Title: The Gun, the Cake and the Butterfly
Director: Amanda Eliasch
Starring: Amanda Eliasch, Justine Glenton, Charles Eliasch, Giulia Laudano, Elizabeth Karr, Liza Zane, Adam Urosevic, Steve Pound, John Cusworth, Miles Alltoft, Leo Rudell, Mimi Dean
Indulgence and inanity collide in the bewildering vanity project “The Gun, the Cake and the Butterfly,” a punch-drunk mixture of “Tarnation,” “The Room” and some lost, axed-in-run-through “Saturday Night Live” sketch of skewered, oblivious privilege. A kaleidoscopic memoir of and by director Amanda Eliasch — a socialite and part-time photographer who exists seemingly to be seen — this navel-gazing non-starter offers zero of interest to anyone not immediately connected to its maker (and even then that might be a stretch).
Eschewing any sort of introduction to who its subject might actually be, “The Gun, the Cake and the Butterfly” immediately back-flip cannonballs into the (infinity) pool’s deep end, with the Lebanese-born Eliasch — who co-stars as herself alongside a variety of performers playing alter egos — announcing in coy fashion that although she’s “approaching a certain age,” that “in a certain light” she still doesn’t look more than 28. The rest of the movie — which blends gauzy recreations, home video footage, unhinged monologues, what may or may not be interview segments with one of the actresses playing her, and other extant footage — finds Eliasch reminiscing about failed marriages, drama school and her penchant for always wearing black. Scattered along the way, along with twinkly recollections of molestation by a 76-year-old gardener as a child, set to jewelry box music, are various non sequiturs like, “By the way, when a woman offers you pudding, beware — they want to steal your husband” and, “I’m not going to be some old blonde strolling down Sunset Boulevard with my makeup hanging down. No, I’m going to be like Marilyn Monroe — I’m going to fuck the president and die.”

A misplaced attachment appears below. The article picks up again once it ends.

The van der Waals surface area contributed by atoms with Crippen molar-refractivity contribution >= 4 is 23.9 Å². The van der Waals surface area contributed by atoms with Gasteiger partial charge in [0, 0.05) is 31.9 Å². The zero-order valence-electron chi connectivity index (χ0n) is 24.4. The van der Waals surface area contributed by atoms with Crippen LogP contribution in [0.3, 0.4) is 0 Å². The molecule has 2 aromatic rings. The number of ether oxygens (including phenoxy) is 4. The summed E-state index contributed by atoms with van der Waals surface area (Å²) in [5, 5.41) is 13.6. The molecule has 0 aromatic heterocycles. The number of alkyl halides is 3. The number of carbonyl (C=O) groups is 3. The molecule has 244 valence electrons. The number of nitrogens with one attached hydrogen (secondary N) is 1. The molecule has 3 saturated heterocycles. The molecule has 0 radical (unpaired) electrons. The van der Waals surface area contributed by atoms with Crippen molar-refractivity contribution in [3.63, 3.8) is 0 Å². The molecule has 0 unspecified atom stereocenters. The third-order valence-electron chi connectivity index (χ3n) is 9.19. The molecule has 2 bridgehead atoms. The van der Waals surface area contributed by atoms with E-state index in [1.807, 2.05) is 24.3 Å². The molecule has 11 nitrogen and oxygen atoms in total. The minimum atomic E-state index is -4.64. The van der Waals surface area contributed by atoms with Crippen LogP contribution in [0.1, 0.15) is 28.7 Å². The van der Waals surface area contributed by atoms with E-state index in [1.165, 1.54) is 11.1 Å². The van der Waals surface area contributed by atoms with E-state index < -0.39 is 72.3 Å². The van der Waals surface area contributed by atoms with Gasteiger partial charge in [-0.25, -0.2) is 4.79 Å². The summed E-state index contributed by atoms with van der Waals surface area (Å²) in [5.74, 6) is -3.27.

If there’s any redeeming element at all to “The Gun, the Cake and the Butterfly,” it lies in the stabs at inventiveness found in the movie’s visual construction and editing. Employing a variety of film stocks, and sometimes bleeding color into black-and-white frames, the film never stops trying to win one over by way of tony audio-visual flirtation. It collapses into utter nonsense, of course, given the utter lack of consequence or interest in its subject, but there’s that, at least.
NOTE: For more information on “The Gun, the Cake and the Butterfly,” visit its website at http://thegunthecakeandthebutterfly.blogspot.com/.
Written by: Brent Simon